If you don’t want to be completely alone the whole trip and wish to meet like-minded travelers from all over the world, I highly suggest staying in hostels.
I always end up meeting the coolest people, and from experience, travelers tend to be generous with information. They will be your best travel guide/resource for your next destination. I still maintain a lot of the friendships I had while traveling, so really you are building your network around the world! Not to mention you will be saving loads of money staying at hostels vs. hotels.
However, I do understand that there are many stereotypes about hostels, especially in the states. But believe me, they are not all true… at least most of them aren’t. I never felt like my safety was threatened, even in the bigger dorm rooms. But of course, practice common sense and lock up your valuables. (BTW, you can always book amazing private rooms or private tents at hostels for half the price of hotels if sharing a room is not your thing!)
I find clean, safe, and cute hostels all around the world on HostelWorld or Booking.com. I love the HostelWorld app to book on the go. Make sure you read the reviews because other travelers have made it easy for us to avoid those nasty hostels!
5. Make Travel Buddies
To add on to tip #4, when you stay in hostels, you WILL end up meeting other solo travelers and making friends. Even if you are not an extrovert, the environment and the culture of travel makes it easy for people to connect because you already have a lot in common. Remember, they are also searching for friends so don’t hesitate to make that first move!
Often times other travelers are taking the same route around the country or region as you, which makes it easy to have travel buddies. So far, every solo trip I have taken, I had one or two people join me on parts of my trip, so really I wasn’t always on my own!
Stay open to opportunities, join other travelers, and don’t be afraid to ask them to join you (perk, you can split costs!!). This brings me back to tip #2; when you travel without solid plans or pre-planned bookings, you have the freedom to join people and leave space for unexpected adventures.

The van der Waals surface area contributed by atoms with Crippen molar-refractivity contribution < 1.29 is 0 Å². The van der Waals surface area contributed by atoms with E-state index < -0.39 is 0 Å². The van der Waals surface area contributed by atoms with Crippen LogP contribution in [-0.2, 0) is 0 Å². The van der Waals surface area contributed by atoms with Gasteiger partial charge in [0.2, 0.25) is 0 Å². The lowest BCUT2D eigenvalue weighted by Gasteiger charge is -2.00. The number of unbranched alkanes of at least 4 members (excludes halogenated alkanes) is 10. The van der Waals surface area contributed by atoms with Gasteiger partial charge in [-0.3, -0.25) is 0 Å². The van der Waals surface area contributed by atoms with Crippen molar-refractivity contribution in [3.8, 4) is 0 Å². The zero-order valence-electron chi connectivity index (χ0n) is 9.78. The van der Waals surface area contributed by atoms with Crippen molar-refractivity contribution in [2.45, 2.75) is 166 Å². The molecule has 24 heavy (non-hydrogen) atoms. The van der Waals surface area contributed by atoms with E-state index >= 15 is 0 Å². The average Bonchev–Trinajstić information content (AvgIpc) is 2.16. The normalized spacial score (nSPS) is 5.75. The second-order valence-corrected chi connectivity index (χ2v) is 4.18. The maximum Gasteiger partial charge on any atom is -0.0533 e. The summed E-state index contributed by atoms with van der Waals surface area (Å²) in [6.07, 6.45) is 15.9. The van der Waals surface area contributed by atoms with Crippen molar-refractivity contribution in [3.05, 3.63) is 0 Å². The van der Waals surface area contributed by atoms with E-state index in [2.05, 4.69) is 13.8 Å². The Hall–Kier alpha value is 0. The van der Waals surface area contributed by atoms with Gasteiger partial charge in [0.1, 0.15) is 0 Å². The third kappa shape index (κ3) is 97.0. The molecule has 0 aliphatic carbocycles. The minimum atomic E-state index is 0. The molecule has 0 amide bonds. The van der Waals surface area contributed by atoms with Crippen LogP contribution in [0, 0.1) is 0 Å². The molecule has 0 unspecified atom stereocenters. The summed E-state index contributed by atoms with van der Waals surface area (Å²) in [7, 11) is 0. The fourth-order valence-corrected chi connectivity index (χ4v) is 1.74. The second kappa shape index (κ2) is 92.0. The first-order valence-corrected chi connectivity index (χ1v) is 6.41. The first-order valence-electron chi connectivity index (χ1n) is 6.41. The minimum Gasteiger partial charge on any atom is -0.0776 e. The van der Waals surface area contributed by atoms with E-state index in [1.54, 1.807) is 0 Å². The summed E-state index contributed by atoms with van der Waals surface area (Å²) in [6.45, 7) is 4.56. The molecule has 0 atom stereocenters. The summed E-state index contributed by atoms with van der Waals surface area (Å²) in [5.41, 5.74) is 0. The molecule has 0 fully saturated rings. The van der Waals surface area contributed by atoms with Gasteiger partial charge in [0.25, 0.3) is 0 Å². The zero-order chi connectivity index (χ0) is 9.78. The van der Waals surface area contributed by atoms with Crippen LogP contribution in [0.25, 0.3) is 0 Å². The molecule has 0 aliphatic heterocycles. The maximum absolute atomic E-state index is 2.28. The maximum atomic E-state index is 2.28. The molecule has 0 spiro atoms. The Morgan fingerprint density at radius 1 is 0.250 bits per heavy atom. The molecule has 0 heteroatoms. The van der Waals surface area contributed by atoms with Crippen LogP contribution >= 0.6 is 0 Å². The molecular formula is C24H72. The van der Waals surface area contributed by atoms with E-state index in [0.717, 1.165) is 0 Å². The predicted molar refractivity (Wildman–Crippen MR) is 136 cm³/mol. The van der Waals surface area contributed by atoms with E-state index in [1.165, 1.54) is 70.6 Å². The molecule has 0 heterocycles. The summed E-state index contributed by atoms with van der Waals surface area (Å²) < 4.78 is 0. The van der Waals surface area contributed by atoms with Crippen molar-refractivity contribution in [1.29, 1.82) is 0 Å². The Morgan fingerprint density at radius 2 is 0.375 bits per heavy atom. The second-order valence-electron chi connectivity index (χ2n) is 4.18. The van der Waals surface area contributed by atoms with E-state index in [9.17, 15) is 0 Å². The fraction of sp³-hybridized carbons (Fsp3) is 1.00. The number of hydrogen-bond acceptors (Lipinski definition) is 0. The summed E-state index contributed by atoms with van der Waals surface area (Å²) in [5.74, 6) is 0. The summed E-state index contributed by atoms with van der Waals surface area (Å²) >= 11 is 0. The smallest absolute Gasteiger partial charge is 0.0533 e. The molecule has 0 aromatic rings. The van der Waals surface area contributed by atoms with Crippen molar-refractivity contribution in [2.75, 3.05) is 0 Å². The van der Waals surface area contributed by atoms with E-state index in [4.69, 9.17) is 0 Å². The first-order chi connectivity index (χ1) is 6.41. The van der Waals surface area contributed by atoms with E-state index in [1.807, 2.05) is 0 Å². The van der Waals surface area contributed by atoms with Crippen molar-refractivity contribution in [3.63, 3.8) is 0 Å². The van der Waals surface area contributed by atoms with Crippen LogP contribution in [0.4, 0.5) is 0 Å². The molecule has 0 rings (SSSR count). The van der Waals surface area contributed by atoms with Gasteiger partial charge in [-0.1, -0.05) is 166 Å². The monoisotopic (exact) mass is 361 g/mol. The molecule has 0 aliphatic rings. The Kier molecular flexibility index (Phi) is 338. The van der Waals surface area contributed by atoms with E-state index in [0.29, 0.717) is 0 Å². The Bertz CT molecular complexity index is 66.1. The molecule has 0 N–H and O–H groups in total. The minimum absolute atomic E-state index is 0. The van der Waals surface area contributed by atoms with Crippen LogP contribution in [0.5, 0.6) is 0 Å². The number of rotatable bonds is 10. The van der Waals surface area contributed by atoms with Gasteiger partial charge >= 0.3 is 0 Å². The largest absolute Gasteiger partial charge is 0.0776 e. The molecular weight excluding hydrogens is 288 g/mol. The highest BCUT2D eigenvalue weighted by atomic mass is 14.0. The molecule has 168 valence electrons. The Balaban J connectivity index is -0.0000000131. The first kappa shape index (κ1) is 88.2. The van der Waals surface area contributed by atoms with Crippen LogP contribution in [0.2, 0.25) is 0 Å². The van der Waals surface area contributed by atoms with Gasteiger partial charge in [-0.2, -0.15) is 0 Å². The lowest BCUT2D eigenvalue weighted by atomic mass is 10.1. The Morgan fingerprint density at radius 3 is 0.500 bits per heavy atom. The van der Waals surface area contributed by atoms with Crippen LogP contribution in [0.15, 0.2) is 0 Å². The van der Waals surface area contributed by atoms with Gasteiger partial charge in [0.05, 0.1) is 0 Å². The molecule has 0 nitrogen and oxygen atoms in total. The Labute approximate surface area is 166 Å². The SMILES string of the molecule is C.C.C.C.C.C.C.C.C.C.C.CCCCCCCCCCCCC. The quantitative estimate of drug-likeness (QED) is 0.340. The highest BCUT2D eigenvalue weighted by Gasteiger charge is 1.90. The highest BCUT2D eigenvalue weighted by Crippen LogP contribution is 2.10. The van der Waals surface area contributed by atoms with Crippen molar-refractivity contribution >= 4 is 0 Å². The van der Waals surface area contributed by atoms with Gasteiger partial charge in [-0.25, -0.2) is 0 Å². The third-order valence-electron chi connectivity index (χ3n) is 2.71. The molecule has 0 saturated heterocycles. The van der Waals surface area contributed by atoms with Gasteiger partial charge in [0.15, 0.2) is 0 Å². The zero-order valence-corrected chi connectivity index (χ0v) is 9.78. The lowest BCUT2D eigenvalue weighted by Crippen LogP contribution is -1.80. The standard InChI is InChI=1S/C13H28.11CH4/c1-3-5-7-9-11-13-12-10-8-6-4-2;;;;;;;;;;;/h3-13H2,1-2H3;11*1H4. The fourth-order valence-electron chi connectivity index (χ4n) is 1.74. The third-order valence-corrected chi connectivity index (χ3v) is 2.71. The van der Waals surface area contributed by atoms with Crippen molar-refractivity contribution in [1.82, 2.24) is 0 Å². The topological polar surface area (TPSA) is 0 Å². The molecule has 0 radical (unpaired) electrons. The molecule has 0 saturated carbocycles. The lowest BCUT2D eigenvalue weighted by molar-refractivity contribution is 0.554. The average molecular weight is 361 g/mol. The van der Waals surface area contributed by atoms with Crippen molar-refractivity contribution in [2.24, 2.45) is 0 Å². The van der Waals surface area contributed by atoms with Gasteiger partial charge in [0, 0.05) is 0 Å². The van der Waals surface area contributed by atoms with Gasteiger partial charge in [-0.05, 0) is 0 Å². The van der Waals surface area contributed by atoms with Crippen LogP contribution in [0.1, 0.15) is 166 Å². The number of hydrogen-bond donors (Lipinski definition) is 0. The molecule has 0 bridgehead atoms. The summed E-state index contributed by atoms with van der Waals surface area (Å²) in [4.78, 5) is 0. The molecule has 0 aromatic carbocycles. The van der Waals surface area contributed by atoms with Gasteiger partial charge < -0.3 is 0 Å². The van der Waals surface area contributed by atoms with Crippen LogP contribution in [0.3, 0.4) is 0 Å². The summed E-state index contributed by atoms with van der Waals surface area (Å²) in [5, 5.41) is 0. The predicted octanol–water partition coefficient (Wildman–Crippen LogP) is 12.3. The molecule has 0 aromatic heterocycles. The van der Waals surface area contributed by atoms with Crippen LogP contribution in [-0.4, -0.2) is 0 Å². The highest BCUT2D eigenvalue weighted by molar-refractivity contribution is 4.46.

6. Adapt to the Local Scene
Blending in will save you a lot of harassment and unwanted attention. Don’t be flashy and you’ll survive!
If you are traveling to a modest country, for instance, think about the community as a whole. How they dress, what is considered offensive, local laws, etc. just to name a few. We’re used to space and being able to express ourselves freely in the States–sometimes this can be the trickiest / biggest part of stepping outside your comfort zone!
You are still free to dress as you wish and be your truest self but if you want to avoid trouble, it may be a good idea to show that you understand and respect the culture. This is where researching the countries you’re visiting and their culture is crucial.
When it comes to electronics, I usually walk around with my phone out for pictures but I will put it away when I’m at markets or crowded places. I take a fanny pack (I wear it across my chest) or a crossbody bag with only essentials such as enough cash for the day, my travel credit card, portable charger, and hand sanitizer, which is all I ever need for the day!
However, I feel like a big camera around your neck can make you more vulnerable in some parts of cities. I always like to ask the front desk and other travelers if they felt safe wearing certain things or taking their electronics with them around town.
7. Stay Safe and Trust your Gut
If it feels good, then it must be good. If it feels shady, then it must be unsafe.
This is really the only way I stay safe—look at me, I’m still alive after 10 solo trips and all in one piece!
I really believe that our intuition is heightened when we travel. It is even more powerful when we travel alone because we really only have ourselves to depend on. So, ladies, there is no better time to trust that inner voice and practice trusting it than on your trip!
8. Seek Help
Just because you’re doing this on your own, doesn’t mean you can’t depend on others for answers and recommendations.
People all around the world are willing to help travelers, even if they can barely speak the language, you just have to ask.
Travelers will also be willing to share their best tips and places to visit. Locals will be very happy to walk you to your destination and help you figure out where you’re going or even give you money if are stuck in a situation like this one: